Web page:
Monday, May 23, 2022

Food crisis because of policy switch to industrialisation, says economist

Food crisis because of policy switch to industrialisation, says economist

Noor Azlan Ghazali said the abolition of import permits for food supply would expose Malaysia to stiff competition on the global market for food products.

PETALING JAYA: Malaysia took a wrong turn away from agriculture in the 1980s-90s with too much emphasis on industrialisation and is now paying the price with a food supply crisis, says economist Noor Azlan Ghazali.

He said the food crisis was made worse by the Covid-induced economic recession and Russia-Ukraine conflict but the root of the problem lay in the policy switch.

“We were so into manufacturing and talking about (embracing) modern technology, that we somehow missed the agricultural sector,” he said at a forum organised by Universiti Kebangsaan Malaysia.

Agricultural production was practised on a small scale with low application of technology, he said. “We did not show our prowess in the production of various breeds of crop seeds.”

He said the lifting of import licences for food supply would ease the inflow, but there was a huge challenge for Malaysia to cope with global competition for supplies.

Focus on fair prices, not cheap prices

Noor Azlan, a former executive director of the Economic Action Council, urged the government to shift its focus from ensuring that prices of goods were cheap, to ensuring that prices were fair to both consumers and sellers.

He said by focusing on making goods cheaper, the government will “kill” other economic dimensions that were critical, such as automation, upskilling, and increasing investment.

“In many cases, the government has not been successful in making things cheaper. Instead, other problems emerge such as hoarding of goods,” he added.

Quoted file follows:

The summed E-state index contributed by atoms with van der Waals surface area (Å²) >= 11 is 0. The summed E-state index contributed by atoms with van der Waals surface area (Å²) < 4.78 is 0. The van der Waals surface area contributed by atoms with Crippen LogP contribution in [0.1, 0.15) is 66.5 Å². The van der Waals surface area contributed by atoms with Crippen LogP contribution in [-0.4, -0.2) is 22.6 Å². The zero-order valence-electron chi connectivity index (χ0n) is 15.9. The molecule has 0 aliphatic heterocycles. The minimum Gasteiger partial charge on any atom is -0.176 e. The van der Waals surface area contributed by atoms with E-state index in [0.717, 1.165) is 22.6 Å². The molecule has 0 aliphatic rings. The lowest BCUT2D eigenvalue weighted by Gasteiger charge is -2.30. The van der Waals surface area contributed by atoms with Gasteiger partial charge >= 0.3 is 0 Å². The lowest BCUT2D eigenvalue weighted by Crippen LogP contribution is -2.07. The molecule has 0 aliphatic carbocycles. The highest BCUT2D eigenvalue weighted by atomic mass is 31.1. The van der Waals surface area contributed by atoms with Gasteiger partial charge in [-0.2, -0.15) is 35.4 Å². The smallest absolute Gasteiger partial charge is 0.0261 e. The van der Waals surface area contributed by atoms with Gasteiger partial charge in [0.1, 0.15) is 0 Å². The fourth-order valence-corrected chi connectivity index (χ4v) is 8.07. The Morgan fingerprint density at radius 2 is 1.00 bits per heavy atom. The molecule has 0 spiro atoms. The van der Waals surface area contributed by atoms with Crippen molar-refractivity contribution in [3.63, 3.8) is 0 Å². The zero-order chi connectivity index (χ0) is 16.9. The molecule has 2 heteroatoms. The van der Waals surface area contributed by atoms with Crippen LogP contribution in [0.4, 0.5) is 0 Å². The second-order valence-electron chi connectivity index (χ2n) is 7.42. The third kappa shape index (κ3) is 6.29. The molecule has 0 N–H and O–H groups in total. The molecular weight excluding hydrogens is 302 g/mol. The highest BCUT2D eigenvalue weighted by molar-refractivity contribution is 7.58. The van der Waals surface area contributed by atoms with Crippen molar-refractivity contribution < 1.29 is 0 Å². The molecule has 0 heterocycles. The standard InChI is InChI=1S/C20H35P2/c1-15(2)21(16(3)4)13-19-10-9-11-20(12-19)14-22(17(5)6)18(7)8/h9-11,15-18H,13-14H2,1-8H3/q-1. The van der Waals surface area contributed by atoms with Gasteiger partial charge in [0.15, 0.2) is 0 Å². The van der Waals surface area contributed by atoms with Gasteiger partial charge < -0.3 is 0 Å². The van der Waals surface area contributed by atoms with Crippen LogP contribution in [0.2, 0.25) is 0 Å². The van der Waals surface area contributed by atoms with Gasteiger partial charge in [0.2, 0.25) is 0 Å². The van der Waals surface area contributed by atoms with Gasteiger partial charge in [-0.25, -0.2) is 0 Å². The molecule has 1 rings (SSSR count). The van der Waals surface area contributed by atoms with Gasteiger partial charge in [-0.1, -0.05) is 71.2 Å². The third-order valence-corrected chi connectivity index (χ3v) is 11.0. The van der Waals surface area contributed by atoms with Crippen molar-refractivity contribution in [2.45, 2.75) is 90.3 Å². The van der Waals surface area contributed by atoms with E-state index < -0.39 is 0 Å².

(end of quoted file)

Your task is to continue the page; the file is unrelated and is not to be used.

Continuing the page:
Noor Azlan, who is currently director of a policy institute at UKM, said the government should focus on fostering a healthy market with healthy competition among economic players to ensure that prices of goods were fair for both sides.

“We need to go for fair prices for both sides – for the consumers that buy goods and the sellers so that they get a fair price that would ensure the continuation of their economic activities,” he added.

He said the Malaysia Competition Commission played a crucial role in fostering a healthy market by tackling elements of monopoly in the market.


kt comments (posted this early this morning in another post RM200 a month for the poor better than Sapura bailout, says MP):

I saw video clips of "bouncers" deliberately slashing-destroying cabbages of Chinese farmers who, alas, grew those veg on unlicensed government land. Yes, the land used to grow crops were unlicensed because the state government refused the farmers' applications to legally use the land for donkey years; yet surely the deliberate mindless destruction of those vegetables must have been a great "sin". Likewise for those who went around chopping off some 15,000 durian trees of, yet again, durian farmers without state licences to grow fruits and vegetables, only because the state government refused their applications for years.

Azumu as MB Perak seized such land (cultivated for 40+years) to gift to his fave state footballers.

No comments:

Post a Comment